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Hap and Leonard - (S01E06)

Drama . Crime . Thriller . Action & Adventure

Set in the late 1980s, Hap and Leonard is a darkly comic swamp noir story of two best friends, one femme fatale, a crew of washed-up revolutionaries, a pair of murderous psycho-killers, some lost loot and the fuzz. Based on the novels by Joe R. Lansdale, the six-hour series event follows Hap Collins, an East Texas white boy with a weakness for Southern women, and Leonard Pine, a gay, black Vietnam vet with a hot temper. When Hap's seductive ex-wife Trudy resurfaces with a deal they can't refuse, a simple get-rich-quick scheme snowballs into bloody mayhem. Chock full of eccentric characters, Hap and Leonard provides a country twist on the classic mystery thriller.

Episode Title: Eskimos
Airs: 2016-04-06 at 22:00
  • Ed Bark

    Purefoy and Williams are standouts throughout while Hendricks pretty much settles in. The bloody goings-on apart from their fractious triangle can be jolts from out of the blue. But there’s always some cauterizing banter just around the corner.

    Uncle Barky Full Review
  • Nancy DeWolf Smith

    Inconvenient as that is, and fear takes many forms here, the first three episodes of Hap and Leonard sucked me in almost as easily as Trudy pulls Hap.

    Wall Street Journal Full Review
  • Todd VanDerWerff

    The first episode is packed with juicy moments, in terms of both character and unexpected plot twists. By the end of the pilot, the show's combination of thematic thoughtfulness, buddy criminal character moments, and shocking blood spatter are very much in place. Full Review
  • Matt Zoller Seitz

    There are times when it’s a little too relaxed for its own good, and it has trouble reconciling its wit and sexiness with bursts of harrowing violence that feel imported from a Quentin Tarantino movie (or a film by one of Tarantino’s imitators). But the sum total is so beguiling and unusual--for television as a whole, if not for Sundance, which specializes in this kind of storytelling--that it’s hard not to become entranced by it.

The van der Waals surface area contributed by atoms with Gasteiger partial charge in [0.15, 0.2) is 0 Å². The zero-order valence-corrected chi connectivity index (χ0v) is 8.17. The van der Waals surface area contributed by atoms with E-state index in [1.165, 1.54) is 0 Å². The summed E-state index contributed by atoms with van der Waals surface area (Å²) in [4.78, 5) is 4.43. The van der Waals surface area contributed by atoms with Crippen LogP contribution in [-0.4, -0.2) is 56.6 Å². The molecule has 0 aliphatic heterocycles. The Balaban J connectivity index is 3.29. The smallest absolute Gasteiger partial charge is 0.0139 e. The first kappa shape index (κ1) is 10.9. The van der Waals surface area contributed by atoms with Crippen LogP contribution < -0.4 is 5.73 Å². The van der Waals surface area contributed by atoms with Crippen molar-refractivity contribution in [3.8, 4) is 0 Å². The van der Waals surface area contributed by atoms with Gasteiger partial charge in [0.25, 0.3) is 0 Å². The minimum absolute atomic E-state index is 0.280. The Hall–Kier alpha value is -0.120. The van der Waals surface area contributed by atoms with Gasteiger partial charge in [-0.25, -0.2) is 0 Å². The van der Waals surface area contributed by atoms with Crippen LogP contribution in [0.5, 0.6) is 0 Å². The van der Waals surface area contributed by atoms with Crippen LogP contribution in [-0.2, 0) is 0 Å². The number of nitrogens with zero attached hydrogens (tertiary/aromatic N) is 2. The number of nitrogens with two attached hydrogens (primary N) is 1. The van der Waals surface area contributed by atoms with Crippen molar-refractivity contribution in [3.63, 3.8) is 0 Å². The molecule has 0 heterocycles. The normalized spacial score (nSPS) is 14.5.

New York Magazine (Vulture) Full Review
  • Brian Tallerico

    Hap and Leonard works its strengths slowly, until you’re eager to see where these characters are headed next and how they’ll work their way out of what looks like an increasing degree of trouble. Full Review
  • Allison Keene

    It succeeds in being strange, funny, tense, and emotional, with the relationship between Leonard and Hap--who behave like brothers and often like kids--as its shining core.

    Collider Full Review
  • Matt Roush

    A terrifically offbeat caper, serving up a sultry, sexy brew of wry humor with flashes of psycho suspense. [29 Feb-6 Mar 2016, p.17]

    TV Guide Magazine Full Review
  • Joshua Alston

    There’s the distinct feeling that whatever weaknesses crop up in the first three episodes of Hap And Leonard might resolve themselves in the second half, because it’s so evidently conceived and executed like a six-hour movie. Between the bright performances and the mischievous genre-bending, it’s certainly worth a cheap fling.

    The A.V. Club Full Review
  • Jeff Korbelik

    The drama starts a little slow as we’re introduced to Hap, Leonard and Trudy, but once Trudy recruits the men to help her, the show kicks into gear. The fun becomes watching the two men make the most of the bad situations that seem to befall them.